April 17, 2005

New Cannabis/Schizophrenia Evidence

More Evidence of Marijuana-induced Psychosis Discovered

Participants in a Swiss study who were taking cannabis-based drugs as part of a controlled therapeutic study have been found to experienced psychotic effects very similar to those experienced by people who had smoked cannabis (Marijuana).

These findings, which were not expected in such a controlled environment, were published in the peer-reviewed, open-access journal BMC Psychiatry.

    Dr. Bernard Favrat and colleagues, from the Institut Universitaire de Medecine Legale in Switzerland, were conducting a clinical trial into the effects of orally administered delta-9-tetrahydrocannibol (THC), the active ingredient in cannabis, when two of the male study participants began to experience degraded psychomotor functions and severe anxiety that is common of cannabis-induced psychosis. Other effects included transient symptoms of derealization and depersonalization, and paranoid delusions.
They were described by one subject as worse than those experienced after smoking cannabis. One subject was given dronabinol, a synthetic THC that has been in medical use in the USA since 1985. The other subject was asked to drink a decoction of natural THC. The authors hypothesise that the effect may have been because the THC had been ingested, rather than inhaled; digesting THC may produce potent THC metabolites, which induce psychotic effects.

Research such as this, into designing THC-based drugs has grown quickly in the last few years, because of the many therapeutic effects that have been linked with THC. In theory, these drugs might be used to minimize muscle spasticity in multiple sclerosis patients, to improve appetite in AIDS patients and alleviate pain in cancer patients undergoing chemotherapy.

In conclusion, the researchers state "While the oral route of administration achieves only limited blood concentrations, significant psychotic reactions may occur". The sample size in this study was very small and so it seems likely that it may be performed again - though ethics boards are increasingly likely try to avoid such studies given the substantial (and growing) body of research linking cannabis use and psychosis.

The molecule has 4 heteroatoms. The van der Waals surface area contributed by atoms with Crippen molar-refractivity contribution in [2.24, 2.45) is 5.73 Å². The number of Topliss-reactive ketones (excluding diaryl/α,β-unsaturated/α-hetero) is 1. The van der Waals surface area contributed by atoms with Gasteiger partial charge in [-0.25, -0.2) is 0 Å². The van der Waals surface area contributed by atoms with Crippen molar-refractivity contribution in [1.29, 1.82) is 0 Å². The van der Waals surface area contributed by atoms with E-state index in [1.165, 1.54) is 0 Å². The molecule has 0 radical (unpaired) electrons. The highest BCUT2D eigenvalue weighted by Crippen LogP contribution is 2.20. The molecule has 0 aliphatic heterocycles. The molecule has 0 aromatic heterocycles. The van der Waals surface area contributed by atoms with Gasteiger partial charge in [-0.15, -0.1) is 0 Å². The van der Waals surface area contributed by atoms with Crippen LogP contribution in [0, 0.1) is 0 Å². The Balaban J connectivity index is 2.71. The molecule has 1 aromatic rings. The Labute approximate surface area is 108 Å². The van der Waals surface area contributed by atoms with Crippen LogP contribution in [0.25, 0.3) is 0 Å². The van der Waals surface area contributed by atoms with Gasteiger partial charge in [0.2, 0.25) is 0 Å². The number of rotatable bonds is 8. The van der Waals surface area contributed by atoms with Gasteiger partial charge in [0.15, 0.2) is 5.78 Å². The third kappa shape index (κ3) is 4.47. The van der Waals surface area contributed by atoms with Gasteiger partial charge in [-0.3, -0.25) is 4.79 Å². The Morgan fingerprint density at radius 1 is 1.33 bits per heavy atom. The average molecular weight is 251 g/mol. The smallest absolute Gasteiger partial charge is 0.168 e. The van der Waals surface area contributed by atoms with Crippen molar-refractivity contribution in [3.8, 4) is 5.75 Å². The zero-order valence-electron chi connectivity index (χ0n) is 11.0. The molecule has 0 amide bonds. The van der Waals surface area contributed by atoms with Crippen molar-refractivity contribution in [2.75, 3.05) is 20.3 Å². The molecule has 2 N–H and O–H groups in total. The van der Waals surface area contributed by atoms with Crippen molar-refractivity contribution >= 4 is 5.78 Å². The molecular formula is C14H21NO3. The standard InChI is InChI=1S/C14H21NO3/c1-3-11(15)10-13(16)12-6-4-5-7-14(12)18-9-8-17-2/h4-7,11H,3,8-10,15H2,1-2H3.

This new paper adds to the growing research evidence that cannabis might be more harmful than previously thought - especially with regard to its ties to psychosis and schizophrenia (in particular).

See the full paper at: Favrat B, Menetrey A, Augsburger M, et al., Two cases of "cannabis acute psychosis" following the administration of oral cannabis. BMC Psychiatry, 2005;5:17.

For more information on Cannabis and schizophrenia

Favrat and colleagues' report adds to the body of evidence that cannabis might be more harmful than previously thought. In the UK, cannabis was downgraded to class C early last year, but government officials have called for a review of the decision following a series of studies revealing that cannabis dramatically increases the risk of developing mental illnesses.


i nearly died because my girlfriend told me she had epilepsy but not schizophrenic psychosis the police and medics knew but because i was not family i was not told what was going on. me confused heartbroken and much much more.help

Posted by: paul at March 23, 2007 09:56 AM

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